Did Mayweather Help Increase Pacquiao's Pay-Per-View Appeal?

Tim HarrisonContributor INovember 30, 2009

LAS VEGAS - SEPTEMBER 19:  Floyd Mayweather Jr. (L) dodges a punch from Juan Manuel Marquez in the fifth round of their fight at the MGM Grand Garden Arena September 19, 2009 in Las Vegas, Nevada. Mayweather won by unanimous decision.  (Photo by Ethan Miller/Getty Images)
Ethan Miller/Getty Images

In 2007, Floyd Mayweather Jr. sat atop boxing’s mythical Pound-For-Pound list following wins over Zab Judah, Oscar De La Hoya, and Ricky Hatton.  In 2008, he walked away from a rematch with Oscar De La Hoya and talks of a future rematch with Ricky Hatton.

After Oscar lost his dance partner, he went looking for another big name and found Manny Pacquiao, who would go on to beat the aging legend into submission, forcing him to quit on his stool after the eighth round.

Pacquiao rode his wave of mega-stardom on to another mega-fight with Ricky Hatton.  Some expected Hatton to last longer than four minutes before he was put to sleep, but Pacquiao proved to be much more than Hatton could handle. He finished the fight looking up into the bright lights of the arena through crossed eyes. In the absence of Floyd Mayweather Jr., Manny Pacquiao rose to Pay-Per-View stardom.  HBO reported an estimated 850,000 pay-per-view buys for Pacquiao vs. Hatton.  His previous high pay-per-view numbers were somewhere in the estimated range of 400,000, 360,000, and 225,000, dating as far back as 2004.

So I ask the question: Does Floyd Mayweather deserve some of the credit for Manny Pacquiao’s meteoric rise? One has to wonder whether or not Pacquiao’s pay-per-view appeal would have risen so fast had he not been given the opportunity to feast on Floyd’s dance partners.  One can say many things about Mayweather.  One can say he is the most talented fighter of this generation.  One can say he is carelessly squandering his gifts.  One may also say he is a savvy businessman that calculates every move that he makes.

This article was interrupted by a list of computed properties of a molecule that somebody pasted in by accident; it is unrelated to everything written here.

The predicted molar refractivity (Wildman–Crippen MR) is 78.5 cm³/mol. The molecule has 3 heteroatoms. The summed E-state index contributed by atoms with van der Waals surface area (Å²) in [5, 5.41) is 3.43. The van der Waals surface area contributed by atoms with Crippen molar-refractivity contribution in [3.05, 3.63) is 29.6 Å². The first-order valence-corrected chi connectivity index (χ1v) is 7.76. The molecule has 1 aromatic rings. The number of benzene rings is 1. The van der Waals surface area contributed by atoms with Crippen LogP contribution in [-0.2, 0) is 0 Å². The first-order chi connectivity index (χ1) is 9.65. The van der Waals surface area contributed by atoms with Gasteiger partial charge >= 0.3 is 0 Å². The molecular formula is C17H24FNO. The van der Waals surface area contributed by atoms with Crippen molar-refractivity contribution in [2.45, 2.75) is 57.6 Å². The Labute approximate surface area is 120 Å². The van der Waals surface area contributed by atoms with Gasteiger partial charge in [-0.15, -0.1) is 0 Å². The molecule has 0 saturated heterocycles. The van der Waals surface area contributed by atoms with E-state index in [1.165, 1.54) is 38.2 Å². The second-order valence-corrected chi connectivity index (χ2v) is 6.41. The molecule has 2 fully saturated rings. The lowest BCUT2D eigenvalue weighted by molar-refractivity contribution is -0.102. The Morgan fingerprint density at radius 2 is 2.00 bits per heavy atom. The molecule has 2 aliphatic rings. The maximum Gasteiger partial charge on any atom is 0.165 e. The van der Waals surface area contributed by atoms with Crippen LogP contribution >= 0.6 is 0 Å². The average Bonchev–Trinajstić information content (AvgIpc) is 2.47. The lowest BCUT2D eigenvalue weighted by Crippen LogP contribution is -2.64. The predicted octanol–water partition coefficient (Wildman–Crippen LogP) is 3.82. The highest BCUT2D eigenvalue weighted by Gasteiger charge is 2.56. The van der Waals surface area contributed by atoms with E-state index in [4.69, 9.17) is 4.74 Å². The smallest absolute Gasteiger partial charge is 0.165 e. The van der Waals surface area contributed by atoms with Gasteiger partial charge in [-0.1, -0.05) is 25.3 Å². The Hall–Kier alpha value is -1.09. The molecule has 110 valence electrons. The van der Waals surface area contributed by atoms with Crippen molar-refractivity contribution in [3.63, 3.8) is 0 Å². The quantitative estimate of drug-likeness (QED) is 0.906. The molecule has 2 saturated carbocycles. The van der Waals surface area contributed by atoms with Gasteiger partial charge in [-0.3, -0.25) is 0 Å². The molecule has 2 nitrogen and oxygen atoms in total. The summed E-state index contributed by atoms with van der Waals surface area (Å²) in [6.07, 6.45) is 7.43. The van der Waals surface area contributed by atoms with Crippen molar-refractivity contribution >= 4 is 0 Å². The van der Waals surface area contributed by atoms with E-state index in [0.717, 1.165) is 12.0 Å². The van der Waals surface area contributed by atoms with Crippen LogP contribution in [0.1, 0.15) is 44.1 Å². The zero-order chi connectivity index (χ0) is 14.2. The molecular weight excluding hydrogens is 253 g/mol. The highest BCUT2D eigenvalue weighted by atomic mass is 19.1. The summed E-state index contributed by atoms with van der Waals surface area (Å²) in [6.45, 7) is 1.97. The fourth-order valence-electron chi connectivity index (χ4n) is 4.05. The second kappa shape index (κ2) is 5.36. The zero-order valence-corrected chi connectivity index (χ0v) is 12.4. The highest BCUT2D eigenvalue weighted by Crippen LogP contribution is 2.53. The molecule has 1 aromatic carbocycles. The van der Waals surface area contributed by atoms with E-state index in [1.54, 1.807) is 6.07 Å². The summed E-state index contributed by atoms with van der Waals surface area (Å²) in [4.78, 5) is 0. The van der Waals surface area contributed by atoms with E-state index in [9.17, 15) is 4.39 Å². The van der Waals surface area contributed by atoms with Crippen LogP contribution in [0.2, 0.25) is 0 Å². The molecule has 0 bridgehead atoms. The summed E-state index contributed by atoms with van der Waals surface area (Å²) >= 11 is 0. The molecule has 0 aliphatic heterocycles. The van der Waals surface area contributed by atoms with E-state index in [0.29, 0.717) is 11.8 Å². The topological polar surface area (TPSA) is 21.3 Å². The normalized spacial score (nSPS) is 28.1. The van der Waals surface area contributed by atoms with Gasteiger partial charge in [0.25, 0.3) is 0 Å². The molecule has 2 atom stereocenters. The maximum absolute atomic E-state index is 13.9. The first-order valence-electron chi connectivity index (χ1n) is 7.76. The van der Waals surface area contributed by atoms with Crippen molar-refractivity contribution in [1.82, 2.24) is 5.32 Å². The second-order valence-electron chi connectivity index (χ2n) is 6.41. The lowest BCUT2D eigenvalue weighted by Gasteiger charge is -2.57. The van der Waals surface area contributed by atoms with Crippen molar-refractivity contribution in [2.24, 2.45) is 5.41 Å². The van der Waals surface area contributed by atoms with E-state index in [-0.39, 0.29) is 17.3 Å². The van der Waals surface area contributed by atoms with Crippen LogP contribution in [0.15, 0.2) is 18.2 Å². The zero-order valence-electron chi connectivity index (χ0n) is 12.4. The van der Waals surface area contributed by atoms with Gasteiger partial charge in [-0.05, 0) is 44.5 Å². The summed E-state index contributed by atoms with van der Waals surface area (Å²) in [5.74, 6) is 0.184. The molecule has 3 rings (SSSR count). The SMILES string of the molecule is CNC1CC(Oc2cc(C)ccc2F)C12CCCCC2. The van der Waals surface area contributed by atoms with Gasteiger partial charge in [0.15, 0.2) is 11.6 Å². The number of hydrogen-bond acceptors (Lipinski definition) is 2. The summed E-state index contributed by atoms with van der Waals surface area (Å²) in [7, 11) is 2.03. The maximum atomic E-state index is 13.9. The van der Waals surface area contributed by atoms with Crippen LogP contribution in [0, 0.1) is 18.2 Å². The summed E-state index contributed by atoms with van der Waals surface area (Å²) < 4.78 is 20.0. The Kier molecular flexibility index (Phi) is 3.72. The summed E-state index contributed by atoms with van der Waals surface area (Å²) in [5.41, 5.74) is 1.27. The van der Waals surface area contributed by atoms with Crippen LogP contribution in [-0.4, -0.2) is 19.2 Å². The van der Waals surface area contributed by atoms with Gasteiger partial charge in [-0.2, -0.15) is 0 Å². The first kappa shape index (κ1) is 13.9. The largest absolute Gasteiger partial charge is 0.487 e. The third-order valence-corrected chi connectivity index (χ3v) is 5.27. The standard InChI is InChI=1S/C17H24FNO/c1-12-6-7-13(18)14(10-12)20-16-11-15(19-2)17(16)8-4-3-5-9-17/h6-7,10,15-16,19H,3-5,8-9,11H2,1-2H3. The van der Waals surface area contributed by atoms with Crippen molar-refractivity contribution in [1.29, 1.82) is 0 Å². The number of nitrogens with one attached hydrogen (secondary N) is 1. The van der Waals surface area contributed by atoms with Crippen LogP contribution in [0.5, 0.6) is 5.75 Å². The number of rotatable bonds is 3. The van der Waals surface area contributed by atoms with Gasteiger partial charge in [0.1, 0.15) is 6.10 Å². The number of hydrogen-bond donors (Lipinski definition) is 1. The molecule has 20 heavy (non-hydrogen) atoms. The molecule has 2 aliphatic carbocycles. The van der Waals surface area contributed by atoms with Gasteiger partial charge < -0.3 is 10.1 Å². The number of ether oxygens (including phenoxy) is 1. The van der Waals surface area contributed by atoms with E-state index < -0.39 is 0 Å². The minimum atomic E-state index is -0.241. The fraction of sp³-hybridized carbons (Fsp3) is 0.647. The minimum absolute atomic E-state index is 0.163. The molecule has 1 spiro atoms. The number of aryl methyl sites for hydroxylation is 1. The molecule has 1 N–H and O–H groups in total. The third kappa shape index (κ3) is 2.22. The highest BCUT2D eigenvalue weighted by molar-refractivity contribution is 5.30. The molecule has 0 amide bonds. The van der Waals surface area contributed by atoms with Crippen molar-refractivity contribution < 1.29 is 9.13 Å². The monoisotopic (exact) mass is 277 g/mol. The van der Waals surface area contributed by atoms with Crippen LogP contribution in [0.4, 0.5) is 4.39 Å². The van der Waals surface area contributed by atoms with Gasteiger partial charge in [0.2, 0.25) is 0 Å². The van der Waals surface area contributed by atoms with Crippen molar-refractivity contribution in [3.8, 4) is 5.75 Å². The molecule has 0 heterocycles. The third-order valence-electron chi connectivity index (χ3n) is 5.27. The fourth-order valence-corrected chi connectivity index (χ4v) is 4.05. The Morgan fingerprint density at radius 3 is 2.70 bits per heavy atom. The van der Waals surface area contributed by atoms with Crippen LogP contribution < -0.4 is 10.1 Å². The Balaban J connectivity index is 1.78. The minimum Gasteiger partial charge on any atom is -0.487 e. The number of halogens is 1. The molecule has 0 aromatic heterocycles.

Mayweather’s biggest blunder and worst business decision, however, may have been to “retire”.  In doing so, he allowed the weed-like growth of Pacquiao, who would become his biggest rival, and whispers of his crumbling legacy.  When Mayweather walked away for two years, he allowed Manny Pacquiao to fill the pay-per-view void he left behind.  In his worst nightmares, he could not have dreamt that Pacquiao would arguably surpass his pay-per-view drawing power and capture the hearts of American fight fans.

As I write this piece, word of 1.25 million pay-per-view buys of the Pacquiao–Cotto fight has reached my ears.  As predicted by Mayweather, the fight surpassed the number he did with Juan Manuel Marquez, but does 1.25 million give Pacquiao the bargaining edge?  Cotto has large pay-per-view drawing power as well, though nowhere nearly as strong as Pacquiao or Mayweather.  Mayweather says many things that don’t make sense, but his statement that he did 1.05 million PPV buys in the Marquez fight by himself does carry merit.  Pacquiao never surpassed 400,000 in a fight with Marquez; Mayweather more than doubled that number.

Regardless of how Mayweather feels about himself, he seems to be on the outside looking in.  The former Pound-For-Pound Picasso, born into boxing in the heartland of America, has been reduced to dodging the stones cast in his direction, as his former followers now shower adoration on the formerly mal-nourished kid from the Philippines that has turned into a two-fisted juggernaut.  Should Pacquiao pick up the phone and make a “thank you” call to Mayweather or should he simply go about his business?  After all, “boxing is a business” is a statement that Mr. Mayweather has come to live by and he is now left to deal with the monster he may or may now have created.

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